Sequencing of PCR products

The PCR products of 17 isolates were submitted for sequencing using an ABI 3130X automatic sequencer at the Takapouzist Company, Tehran. In order to classify the 17 isolated Acanthamoeba, homology analyses of the obtained sequences with genes of gene bank were carried out using the BLAST (Basic Local Alignment Search Tool) program of the US National Center for Biotechnology Information (NCBI) site.


Overall, 17 (25.4%) of the 67 water samples were found to be positive for Acanthamoeba spp. by both microscopic and molecular methods (Table 1, Fig. 2).

Table 1.

Number and percentages of positive samples collected from various water resources in East Azerbaijan, Northwest Iran.


Figure 2.

Light micrographs of (A) Acanthamoeba cysts with star-shaped endocysts (arrows); (B) Acanthamoeba trophozoite with spine like structures called acantopodia, ×400; (C, D)trophozoites and double-walled cysts, ×400.


More tap water than cold spring water was contaminated based on the number of samples collected from each source (Table 1). Indeed, tap water was found to be a contaminated source (with 37.5%). The occurrence of Acanthamoeba spp. was 36% (9 out of 25 samples) and 19.05% (8 out of 42 samples) in rural and urban regions, respectively.

Morphological detection revealed flat-shaped trophozoites with a single nucleus, various vacuoles and spine-like structures called acanthopodia (Fig. 2). Trophozoites were between 20 and 30 µm long. Cysts were detected by their star, triangular, or square endocysts and measured 10 µm.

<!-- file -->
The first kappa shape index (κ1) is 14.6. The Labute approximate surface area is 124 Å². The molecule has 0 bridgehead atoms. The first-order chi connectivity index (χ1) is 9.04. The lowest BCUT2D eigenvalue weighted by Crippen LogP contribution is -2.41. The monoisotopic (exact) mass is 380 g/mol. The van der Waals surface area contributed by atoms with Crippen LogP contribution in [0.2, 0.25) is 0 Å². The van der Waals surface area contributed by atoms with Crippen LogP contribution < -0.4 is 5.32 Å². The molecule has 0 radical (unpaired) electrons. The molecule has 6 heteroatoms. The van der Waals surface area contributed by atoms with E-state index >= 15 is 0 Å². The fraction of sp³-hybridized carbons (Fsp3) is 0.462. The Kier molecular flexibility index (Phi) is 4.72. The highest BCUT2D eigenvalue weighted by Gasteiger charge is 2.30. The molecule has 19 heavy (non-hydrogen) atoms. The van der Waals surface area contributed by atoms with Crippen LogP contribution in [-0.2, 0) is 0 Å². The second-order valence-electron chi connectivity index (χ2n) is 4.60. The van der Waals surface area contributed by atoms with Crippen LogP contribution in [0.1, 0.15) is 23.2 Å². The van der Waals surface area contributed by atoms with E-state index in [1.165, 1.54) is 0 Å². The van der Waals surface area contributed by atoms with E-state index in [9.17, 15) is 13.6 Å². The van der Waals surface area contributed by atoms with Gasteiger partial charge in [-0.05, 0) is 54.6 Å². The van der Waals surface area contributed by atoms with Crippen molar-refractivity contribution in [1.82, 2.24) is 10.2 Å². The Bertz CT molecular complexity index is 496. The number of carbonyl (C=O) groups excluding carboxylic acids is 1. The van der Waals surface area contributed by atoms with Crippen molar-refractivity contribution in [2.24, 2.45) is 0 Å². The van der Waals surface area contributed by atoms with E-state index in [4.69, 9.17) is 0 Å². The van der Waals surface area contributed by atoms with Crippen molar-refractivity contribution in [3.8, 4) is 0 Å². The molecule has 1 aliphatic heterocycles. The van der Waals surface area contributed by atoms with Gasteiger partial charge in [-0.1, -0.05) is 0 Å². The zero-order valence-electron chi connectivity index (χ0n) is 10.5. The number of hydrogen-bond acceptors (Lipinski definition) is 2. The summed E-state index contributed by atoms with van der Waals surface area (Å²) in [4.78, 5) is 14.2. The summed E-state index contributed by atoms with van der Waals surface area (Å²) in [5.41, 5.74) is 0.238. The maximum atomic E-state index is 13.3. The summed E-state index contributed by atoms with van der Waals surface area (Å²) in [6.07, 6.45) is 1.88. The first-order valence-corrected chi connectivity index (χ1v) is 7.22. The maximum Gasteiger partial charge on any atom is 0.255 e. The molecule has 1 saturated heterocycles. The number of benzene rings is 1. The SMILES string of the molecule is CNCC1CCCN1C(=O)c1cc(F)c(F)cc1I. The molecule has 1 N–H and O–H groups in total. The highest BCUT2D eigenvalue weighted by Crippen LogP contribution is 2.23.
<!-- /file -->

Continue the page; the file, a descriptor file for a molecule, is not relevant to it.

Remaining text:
The 17 Acanthamoeba isolates amplified a 500-bp product using the JDP primer pairs. Alignment analysis of the isolated Acanthamoeba spp. using BLAST revealed that these isolates belonged to T3 (BN39, 43, 59, and 67, 23.5%), mixed T3–T4 (BN2, 5.9%), T4 (58.8%), T5 (BN63, 5.9%), and T13 (BN38, 5.9%) genotypes (Table 2). Two T4 genotype isolates (BN3 and BN10) corresponded to A. polyphaga, four T3 genotype isolates (BN39, BN43, BN59, and BN67) corresponded to A. grifinii, and the T5 genotype isolate (BN63) corresponded to A. lenticulata. It is noteworthy that mixed contamination of T4 and T3 was found in one sample (BN2) that belonged to a household well (Table 2). The BLAST algorithm calculates similarity scores for local alignments including the query coverage (percent of the query sequence that overlaps the subject sequence) and max identity (percent of similarity between the query and the subject sequences over the length of the coverage area). The present BLAST analysis of the obtained sequences reflected a high percentage of query coverage and identity with the gene deposited in the gene bank (Table 2).

Table 2.

Locality, sources, and isolated genotypes from drinking and recreational water sources of East Azerbaijan, northwest Iran, and their thermo-tolerance and osmo-tolerance ability.


Through thermo- and osmo-tolerance tests, it was found that 88.23% of isolates were resistant to 37 °C, 40 °C temperature and 0.5 M and 1 M osmolarity (Table 2). Only three isolates belonging to T4, T5, and T3 (BN25, BN63, and BN67, respectively) were not resistant (Table 2). One of the resistant isolates belonging to T4 (BN51) was isolated from a hot spring with a temperature of 68 °C, and another one belonging to T4 (BN13) was isolated from a cold spring with a temperature of 4 °C.